It’s interesting to note that the famous British biologist Sir Alister Hardy had formulated a similar theory to Speransky’s, stating that telepathic communication between animals might play a role in evolution and adaptation. Animal habits, he suggested, might be spread by “telepathic-like means.” He further suggested that a “psychic pool of existence” might operate among members of a species.
This brings us back to the work of Sheldrake. He believes morphogenetic fields contain the information that is required to shape the form of living things, much in the same way that certain frequencies of sound ‘contain the information’ to create complex geometric patterns in sand. We are reminded here of the bioplasmic body, which, as mentioned in Psychic Discoveries, was thought by Soviet scientists to be “some kind of matrix, some kind of invisible organising pattern inherent in living things.” Morphogenetic fields also serve a social function, shaping behaviour on both an individual and group level.
Furthermore, due to a process called ‘morphic resonance’, remarkable forms of ‘communication’ – not limited by space or time – are able to occur within a species. “The fields organising the activity of the nervous system are likewise inherited through morphic resonance, conveying a collective, instinctive memory,” writes Sheldrake. “Each individual both draws upon and contributes to the collective memory of the species. This means that new patterns of behaviour can spread more rapidly than would otherwise be possible.”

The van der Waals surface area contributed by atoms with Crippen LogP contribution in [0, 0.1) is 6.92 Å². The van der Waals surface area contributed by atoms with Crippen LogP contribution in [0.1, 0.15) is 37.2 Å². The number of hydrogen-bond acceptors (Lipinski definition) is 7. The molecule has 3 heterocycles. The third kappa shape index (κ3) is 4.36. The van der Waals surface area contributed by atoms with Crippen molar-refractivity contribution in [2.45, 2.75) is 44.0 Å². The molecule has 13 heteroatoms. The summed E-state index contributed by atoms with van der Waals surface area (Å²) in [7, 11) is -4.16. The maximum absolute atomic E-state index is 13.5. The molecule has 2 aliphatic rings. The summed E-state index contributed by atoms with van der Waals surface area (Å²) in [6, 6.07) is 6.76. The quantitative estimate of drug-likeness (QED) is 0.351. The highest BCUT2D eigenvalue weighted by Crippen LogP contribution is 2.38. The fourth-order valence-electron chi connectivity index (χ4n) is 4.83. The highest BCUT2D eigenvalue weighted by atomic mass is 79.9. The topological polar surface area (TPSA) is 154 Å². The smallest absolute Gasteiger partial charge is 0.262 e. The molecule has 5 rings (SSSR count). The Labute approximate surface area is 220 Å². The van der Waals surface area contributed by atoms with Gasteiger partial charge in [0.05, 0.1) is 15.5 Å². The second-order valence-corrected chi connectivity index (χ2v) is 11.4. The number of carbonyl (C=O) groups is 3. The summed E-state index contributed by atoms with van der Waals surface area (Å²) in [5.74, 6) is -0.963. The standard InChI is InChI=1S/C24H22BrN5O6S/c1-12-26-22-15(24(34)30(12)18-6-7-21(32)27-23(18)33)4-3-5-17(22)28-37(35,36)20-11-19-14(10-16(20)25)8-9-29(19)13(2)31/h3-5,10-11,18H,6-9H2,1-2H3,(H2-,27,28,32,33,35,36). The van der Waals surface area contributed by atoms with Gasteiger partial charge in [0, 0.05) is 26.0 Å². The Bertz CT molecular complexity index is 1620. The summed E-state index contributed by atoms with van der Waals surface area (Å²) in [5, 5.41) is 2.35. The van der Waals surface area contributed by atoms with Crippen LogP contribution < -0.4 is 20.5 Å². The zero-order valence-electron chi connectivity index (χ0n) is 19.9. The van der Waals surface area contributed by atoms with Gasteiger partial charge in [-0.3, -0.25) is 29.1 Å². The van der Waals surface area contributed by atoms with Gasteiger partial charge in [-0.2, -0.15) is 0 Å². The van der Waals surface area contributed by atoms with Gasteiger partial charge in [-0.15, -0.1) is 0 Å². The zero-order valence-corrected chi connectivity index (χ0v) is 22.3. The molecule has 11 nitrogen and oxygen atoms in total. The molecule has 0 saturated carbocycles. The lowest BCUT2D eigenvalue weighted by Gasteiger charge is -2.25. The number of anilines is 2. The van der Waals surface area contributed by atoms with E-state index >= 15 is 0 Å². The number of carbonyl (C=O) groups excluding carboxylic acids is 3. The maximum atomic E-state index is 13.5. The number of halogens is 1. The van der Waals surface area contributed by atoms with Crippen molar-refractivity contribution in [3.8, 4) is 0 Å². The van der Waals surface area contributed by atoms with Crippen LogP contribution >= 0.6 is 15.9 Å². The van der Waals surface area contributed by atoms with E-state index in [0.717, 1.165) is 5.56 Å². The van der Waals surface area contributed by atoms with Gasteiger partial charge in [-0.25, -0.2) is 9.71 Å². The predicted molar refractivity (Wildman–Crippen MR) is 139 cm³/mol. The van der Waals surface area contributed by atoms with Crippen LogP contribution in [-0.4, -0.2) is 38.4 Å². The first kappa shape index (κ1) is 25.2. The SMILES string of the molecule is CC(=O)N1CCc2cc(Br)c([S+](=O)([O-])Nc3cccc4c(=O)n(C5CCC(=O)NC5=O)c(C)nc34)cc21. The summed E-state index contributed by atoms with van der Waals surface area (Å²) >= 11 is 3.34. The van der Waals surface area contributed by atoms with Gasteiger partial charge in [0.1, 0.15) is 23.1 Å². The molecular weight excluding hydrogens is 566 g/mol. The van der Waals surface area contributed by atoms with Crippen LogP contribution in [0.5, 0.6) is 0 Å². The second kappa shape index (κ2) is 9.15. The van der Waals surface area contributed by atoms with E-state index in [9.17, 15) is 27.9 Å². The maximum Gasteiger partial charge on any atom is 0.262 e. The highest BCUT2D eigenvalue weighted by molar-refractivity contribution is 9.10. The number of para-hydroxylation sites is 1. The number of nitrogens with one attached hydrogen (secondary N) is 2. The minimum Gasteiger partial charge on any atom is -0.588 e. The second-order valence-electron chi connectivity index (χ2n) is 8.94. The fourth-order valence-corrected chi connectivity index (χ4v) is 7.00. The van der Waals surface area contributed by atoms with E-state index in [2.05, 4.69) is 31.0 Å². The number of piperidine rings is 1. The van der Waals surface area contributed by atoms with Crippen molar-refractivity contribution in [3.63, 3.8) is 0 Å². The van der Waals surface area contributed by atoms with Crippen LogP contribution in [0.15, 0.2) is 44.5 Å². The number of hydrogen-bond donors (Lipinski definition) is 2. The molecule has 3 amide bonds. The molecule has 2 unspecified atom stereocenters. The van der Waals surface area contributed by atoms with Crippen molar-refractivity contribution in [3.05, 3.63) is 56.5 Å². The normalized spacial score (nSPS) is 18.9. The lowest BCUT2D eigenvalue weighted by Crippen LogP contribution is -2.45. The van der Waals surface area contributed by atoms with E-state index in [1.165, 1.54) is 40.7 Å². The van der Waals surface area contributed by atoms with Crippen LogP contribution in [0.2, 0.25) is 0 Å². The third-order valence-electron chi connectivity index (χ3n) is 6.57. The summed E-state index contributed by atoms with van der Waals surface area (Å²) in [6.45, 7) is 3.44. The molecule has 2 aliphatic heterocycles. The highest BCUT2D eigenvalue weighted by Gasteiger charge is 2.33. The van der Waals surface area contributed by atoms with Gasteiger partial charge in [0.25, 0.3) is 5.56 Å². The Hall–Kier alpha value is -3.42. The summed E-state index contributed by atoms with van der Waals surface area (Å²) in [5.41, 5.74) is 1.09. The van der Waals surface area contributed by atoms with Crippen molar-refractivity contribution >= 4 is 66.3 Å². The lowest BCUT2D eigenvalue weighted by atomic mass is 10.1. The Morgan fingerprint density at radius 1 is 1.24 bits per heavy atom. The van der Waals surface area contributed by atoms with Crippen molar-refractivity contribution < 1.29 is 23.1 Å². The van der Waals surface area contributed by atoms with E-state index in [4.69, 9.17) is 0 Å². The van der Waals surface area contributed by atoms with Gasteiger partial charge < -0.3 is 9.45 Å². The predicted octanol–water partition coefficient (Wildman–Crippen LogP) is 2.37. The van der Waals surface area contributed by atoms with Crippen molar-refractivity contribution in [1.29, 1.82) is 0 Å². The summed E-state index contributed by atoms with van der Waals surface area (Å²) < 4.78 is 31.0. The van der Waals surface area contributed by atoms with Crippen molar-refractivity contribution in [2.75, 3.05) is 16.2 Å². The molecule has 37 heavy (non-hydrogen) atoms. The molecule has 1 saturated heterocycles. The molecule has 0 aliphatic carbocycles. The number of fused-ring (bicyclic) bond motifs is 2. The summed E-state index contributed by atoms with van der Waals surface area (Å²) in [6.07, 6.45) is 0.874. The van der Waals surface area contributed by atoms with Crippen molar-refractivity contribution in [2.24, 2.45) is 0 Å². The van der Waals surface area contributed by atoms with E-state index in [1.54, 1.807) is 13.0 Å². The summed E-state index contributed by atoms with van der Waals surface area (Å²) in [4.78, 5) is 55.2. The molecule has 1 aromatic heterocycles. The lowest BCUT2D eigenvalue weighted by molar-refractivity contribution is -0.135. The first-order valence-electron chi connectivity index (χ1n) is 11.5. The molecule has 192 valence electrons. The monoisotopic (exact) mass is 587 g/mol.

A Revolutionary New Approach
When, in the 1920s, parapsychology was beginning to establish itself as a legitimate scientific field in the Soviet Union, Leonid Vasiliev greatly influenced the course of its development – more so, by far, than anyone else. In his highly influential books, articles and presentations, he continued to assert that the study of psi phenomena should be approached in a purely physiological manner, as he feared it would be exploited by proponents of “religious superstition.”
Nowadays, parapsychology in Russia is undergoing a gradual yet fundamental transformation, thanks partly to a growing interest in transpersonal psychology. New approaches to psi research are being sought out, with an emphasis on Asian religious concepts. Scientists, moreover, are no longer so averse to ‘spiritual’ ideas. Ever since the end of the totalitarian communist regime, explains Gruber, “spirituality and religion, the pre-eminent features of the Russian soul, which were forced underground for so many decades, are again raising their claims to be the guiding principles in the understanding of man and his position in the world.”
Russia’s leading expert on parapsychology, Alexander Dubrov, who is regarded as the spokesman for the modern approach to psi research, believes there is more to psychic phenomena than biology and neurophysiology. Psi phenomena, he says, is a quantum-mechanical process, and man is a ‘quantum subject’. Be that as it may, says Dubrov, the physical side of psi and the psychophysics of altered states of consciousness should also be taken into account, so as to gain a complete understanding of the matter.
by Louis Proud For New Dawn Magazine